Smith said that Gilmore reacted to the
court's decision by saying - "every one
was getting into the act" and that only
the three justices who wanted to let him
die had any' "guts."
GILMORE, convicted Oct. 7 of miurder-
i :g a motel clerk during a July robbery,
had received two earlier stays despite
his insistence that his execution be car-
ried out on schedule. At his request the.
Utah Sureme Court reversed the stay
it issued last month, and a stay ordered


by Gov. Calvin Rampton expired when
the Utah Board of Pardons decided Tues-
day not to lessen the penalty.
Bessie Gilmore of Milwaukie, Ore.,
reported to be bedridden with arthritis,
filed papers with the U. S. Supreme
Court and the Utah state courts on
Thursday asking that her son's life be
snared. Her action came only two days
after Gilmore said he hoped persons try-
ing to save him would "butt out."
The petition specifically asks that the
execution be delayed long enough for the
justices to receive a full-dress appeal
challenging the manner in which Gilmore
was convicted and attacking the consti-
See HIGH, Page 8


Vance named State

hits 8.1%,
By AP and UPI
The nation's unemployment
rate jumped to 8.1 per cent in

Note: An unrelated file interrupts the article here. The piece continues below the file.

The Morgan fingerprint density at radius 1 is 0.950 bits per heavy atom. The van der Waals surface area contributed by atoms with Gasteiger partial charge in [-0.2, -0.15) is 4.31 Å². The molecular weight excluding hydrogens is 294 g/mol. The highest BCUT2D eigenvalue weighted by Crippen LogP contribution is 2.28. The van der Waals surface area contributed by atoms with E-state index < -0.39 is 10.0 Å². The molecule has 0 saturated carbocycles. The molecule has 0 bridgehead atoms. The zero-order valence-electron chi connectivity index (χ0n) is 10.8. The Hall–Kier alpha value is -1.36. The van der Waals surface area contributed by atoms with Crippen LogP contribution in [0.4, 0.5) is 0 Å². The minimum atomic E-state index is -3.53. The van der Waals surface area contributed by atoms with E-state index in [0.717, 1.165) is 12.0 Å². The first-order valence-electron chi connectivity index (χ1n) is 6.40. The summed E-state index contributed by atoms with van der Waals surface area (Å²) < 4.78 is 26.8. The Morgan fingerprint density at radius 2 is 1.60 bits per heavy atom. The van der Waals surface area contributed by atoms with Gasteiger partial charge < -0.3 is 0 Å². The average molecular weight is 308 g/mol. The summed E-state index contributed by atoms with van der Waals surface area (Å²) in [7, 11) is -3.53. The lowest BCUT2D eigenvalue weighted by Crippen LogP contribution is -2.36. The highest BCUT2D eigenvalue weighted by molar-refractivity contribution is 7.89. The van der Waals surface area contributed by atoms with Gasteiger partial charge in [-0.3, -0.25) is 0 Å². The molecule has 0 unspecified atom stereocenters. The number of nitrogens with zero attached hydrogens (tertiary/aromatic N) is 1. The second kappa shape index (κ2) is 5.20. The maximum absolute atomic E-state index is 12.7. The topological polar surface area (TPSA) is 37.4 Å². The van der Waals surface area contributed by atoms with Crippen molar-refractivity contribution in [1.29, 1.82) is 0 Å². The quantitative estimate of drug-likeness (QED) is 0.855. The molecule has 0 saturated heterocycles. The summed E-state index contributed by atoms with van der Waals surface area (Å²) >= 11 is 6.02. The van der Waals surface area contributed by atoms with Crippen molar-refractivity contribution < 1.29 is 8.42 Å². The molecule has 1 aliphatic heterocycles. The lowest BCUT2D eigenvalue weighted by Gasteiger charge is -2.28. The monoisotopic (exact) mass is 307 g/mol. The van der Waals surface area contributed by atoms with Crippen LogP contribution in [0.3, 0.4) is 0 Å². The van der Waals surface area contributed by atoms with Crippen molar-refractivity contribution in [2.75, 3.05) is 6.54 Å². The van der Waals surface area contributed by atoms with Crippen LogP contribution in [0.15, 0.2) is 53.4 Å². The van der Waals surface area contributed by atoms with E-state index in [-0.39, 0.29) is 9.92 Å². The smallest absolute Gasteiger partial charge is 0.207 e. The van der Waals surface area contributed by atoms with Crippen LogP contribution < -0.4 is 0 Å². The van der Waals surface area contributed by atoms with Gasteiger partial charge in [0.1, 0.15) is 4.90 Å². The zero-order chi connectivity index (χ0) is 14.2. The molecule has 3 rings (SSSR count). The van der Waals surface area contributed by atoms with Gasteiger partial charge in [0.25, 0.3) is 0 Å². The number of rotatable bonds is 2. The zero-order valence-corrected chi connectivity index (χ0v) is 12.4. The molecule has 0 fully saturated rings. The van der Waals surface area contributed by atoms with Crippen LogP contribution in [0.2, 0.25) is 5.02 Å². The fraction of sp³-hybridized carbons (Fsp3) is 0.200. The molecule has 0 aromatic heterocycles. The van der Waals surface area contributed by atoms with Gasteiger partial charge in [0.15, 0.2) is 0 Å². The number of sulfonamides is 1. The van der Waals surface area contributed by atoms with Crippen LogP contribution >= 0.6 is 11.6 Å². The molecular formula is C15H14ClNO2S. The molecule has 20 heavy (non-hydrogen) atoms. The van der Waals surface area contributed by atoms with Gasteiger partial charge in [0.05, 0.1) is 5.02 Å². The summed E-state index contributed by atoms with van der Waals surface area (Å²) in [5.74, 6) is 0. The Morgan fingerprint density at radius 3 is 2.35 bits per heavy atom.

November - a new high for
the year, prompting President-
elect Jimmy Carter to indicate
he will take action to boost the
"The likelihood is the econo-
my will need help," Carter said.
But he added that he will wait
until after the first of the year
before deciding what specific
action to take.
AMONG THE measures he
has said he is considering are
tax cuts and programs to cre-
ate jobs.
Carter made his comments at
a news conference at his home
in Plains, Ga., yesterday, after
the Labor Department reported
that the jobless rate rose from
7.9 per cent to 8.1 per cent last
month. Two hundred thousand
more Americans were without
Another unfavorable report
showed wholesale pric'es rose
six-tenths of 1 per cent last
month, the third sharp monthly
increase in a row..
es and increases for other fuels
offset a decline in farm prices,
the department said.
Carter ruled out the possi-
bility that he will seek author-
itv to imposedwage-price con-
trols z but said voluntary re-
straints "could be an option."
A key economic adviser to
Carter. Jerry Jasinowski, said

Dept. head
Former Jolmnson aie
to succeed Kissinger
PLAINS, Ga. (N) - President-elect Jimmy Carter an-
nounced yesterday his nomination of Cyrus Vance; a
seasoned diplomatic troubleshooters, to become secretary
of state, a choice that was acclaimed in Congress and the
diplomatic community.
As expected, Carter also appointed Atlanta banker
Thomas Lance as director of the Office of Management
and Budget (OMB), a key cabinet-level post controlling
government spending and organization.
CARTER'S announcement were made in the auditorium of a
University of Georgia Agricultural station, outside Plains.
He said he had chosen Vance, who was sitting to his left on
the platform, on the basis of almost unanimous recommendations